The Blurb (from Goodreads):
No matter how far she travels as she hitchhikes across Australia, she can't outrun the stigma or the memories that haunt her. Sharp, sassy and determined not to be broken, she accepts a job as a cook on a fishing boat. Totally inexperienced, both as a sailor and a chef, a girl among tough working men and literally all at sea, Kacey confronts more than just the elements on the journey that follows. Facing a ferocious storm as well as treachery, she learns how to fashion a new story for herself-one in which she is strong enough to be the hero. These are captivating memories of growing up in Australia, and the tribulations Heyman encounters and escapes. Unsentimental and unflinching, she stares down disaster and looks back with a healthy rage and exhilarating intelligence.
I was on a panel with Kathryn Heyman at the Bellingen Writers & Readers Festival, and heard her read a passage from her new memoir, Fury. I bought it straightwaway – the excerpt she read was so full of power and grace and beauty, and felt so relevant for the times in which we live, that I knew I had to read it.
Fury is an incredibly powerful & moving memoir of Kathryn’s survival & recovery after an traumatic assault, and the subsequent struggle to see her attacker charged & punished. The sections detailing the assault and the trial are confronting & heartbreaking, as are many of her other memories from her childhood growing up in a world in which sexism and sexual violence is so endemic. These scenes cut very close to home – some happened to me or to women whom I love. It’s a clarion call for change in our world, and a book I hope many will read for that reason.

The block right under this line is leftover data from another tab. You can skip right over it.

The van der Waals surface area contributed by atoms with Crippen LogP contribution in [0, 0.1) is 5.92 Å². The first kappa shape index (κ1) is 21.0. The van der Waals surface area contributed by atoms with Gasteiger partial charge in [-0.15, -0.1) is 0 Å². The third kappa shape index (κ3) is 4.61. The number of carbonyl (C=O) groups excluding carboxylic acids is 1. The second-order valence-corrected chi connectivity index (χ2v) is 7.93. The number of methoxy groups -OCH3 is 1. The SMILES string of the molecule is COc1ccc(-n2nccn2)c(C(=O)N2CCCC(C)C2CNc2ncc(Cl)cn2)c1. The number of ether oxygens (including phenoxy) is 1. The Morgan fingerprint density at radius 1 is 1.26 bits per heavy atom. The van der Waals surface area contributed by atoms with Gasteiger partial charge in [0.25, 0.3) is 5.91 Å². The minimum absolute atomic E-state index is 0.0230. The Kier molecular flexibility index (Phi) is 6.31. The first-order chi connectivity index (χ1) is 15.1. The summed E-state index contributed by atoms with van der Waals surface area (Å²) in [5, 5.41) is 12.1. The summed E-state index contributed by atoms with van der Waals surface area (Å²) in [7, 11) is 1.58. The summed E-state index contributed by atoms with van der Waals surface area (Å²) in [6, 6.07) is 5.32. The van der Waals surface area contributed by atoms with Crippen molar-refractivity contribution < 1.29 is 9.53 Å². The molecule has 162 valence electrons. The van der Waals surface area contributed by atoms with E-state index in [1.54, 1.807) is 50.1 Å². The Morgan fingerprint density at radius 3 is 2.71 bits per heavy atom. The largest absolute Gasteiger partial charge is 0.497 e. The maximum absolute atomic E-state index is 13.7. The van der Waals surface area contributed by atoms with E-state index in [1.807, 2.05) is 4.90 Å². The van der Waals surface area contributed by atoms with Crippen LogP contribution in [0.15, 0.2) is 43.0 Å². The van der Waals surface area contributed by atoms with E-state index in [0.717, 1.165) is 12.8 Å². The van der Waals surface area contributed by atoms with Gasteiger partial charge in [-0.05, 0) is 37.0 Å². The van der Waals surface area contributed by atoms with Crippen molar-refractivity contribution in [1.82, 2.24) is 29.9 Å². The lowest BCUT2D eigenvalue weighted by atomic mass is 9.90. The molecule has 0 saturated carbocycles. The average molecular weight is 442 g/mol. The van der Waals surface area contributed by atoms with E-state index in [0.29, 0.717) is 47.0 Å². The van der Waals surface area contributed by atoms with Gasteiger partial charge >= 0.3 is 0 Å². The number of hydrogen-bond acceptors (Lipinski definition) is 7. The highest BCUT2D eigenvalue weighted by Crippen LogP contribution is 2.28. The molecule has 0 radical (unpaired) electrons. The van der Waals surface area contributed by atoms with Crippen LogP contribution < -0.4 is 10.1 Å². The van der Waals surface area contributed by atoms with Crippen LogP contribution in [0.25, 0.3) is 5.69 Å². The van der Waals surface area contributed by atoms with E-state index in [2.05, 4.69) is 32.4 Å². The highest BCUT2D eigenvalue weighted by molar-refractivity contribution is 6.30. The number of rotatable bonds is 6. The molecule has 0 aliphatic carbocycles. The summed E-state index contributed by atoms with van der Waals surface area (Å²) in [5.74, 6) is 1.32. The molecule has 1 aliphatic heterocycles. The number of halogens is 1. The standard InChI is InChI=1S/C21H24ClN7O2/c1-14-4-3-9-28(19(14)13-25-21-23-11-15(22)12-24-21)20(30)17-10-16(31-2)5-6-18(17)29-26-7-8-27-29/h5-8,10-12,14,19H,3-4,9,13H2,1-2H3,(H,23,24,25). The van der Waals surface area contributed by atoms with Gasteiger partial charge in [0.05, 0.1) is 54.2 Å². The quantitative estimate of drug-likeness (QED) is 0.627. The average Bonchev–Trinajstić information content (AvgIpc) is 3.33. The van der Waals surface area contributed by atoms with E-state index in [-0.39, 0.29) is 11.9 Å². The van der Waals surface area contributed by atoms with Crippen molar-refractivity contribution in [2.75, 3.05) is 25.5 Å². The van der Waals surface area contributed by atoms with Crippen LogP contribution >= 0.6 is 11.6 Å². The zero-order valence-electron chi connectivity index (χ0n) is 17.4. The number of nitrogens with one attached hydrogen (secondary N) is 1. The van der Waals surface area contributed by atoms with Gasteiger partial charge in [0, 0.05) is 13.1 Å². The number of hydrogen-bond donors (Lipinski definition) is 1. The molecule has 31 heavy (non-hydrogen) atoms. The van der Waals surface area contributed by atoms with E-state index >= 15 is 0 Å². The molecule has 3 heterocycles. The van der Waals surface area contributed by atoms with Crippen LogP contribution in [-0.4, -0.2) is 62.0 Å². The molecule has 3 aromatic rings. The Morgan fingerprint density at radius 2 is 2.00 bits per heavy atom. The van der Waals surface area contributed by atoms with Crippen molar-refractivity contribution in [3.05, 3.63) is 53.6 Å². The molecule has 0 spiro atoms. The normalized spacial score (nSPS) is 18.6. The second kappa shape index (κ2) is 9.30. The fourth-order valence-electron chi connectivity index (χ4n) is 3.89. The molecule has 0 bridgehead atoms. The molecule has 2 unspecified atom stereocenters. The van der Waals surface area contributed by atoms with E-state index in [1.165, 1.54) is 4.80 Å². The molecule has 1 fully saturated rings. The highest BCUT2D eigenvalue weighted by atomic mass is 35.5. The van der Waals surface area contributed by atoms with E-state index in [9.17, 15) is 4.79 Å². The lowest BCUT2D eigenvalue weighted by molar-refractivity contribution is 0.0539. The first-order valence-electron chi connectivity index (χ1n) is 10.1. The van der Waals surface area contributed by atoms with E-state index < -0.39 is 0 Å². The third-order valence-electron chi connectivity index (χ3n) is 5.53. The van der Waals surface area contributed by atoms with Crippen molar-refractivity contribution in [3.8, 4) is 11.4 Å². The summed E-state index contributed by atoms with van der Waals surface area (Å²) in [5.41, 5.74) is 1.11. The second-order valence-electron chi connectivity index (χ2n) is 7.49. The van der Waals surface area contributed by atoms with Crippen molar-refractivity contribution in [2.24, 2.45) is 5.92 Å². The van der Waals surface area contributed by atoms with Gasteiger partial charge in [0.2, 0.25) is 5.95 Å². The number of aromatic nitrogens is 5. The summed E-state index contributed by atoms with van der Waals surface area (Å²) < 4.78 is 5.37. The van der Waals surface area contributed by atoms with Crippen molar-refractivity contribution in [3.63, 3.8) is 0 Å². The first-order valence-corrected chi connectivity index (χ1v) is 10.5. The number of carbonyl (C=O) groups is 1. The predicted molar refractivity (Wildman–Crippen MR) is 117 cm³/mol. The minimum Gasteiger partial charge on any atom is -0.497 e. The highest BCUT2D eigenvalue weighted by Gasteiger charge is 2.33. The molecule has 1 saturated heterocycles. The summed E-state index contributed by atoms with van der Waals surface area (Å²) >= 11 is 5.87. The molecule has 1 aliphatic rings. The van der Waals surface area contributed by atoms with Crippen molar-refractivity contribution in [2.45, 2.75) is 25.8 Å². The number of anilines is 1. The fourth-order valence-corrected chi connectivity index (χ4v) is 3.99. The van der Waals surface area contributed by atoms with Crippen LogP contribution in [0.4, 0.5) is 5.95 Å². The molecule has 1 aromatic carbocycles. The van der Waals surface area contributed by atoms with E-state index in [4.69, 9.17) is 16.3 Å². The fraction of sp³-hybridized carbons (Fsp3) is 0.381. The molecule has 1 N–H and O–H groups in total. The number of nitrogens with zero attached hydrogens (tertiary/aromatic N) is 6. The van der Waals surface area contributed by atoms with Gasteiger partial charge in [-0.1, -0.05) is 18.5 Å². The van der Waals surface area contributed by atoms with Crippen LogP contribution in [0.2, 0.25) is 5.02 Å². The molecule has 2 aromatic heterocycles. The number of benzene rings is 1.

But it is also a story of survival, recovery, and redemption, and a beautiful paean to the ocean & its wild power to heal and transform us. The writing is glorious, the structure intricate and cleverly constructed, and the story so intimate and vulnerable, it made me weep. One of my best reads of the year so far.
You might also like to read my review Take Six Girls: The Lives of the Mitford Sisters by Laura Thompson: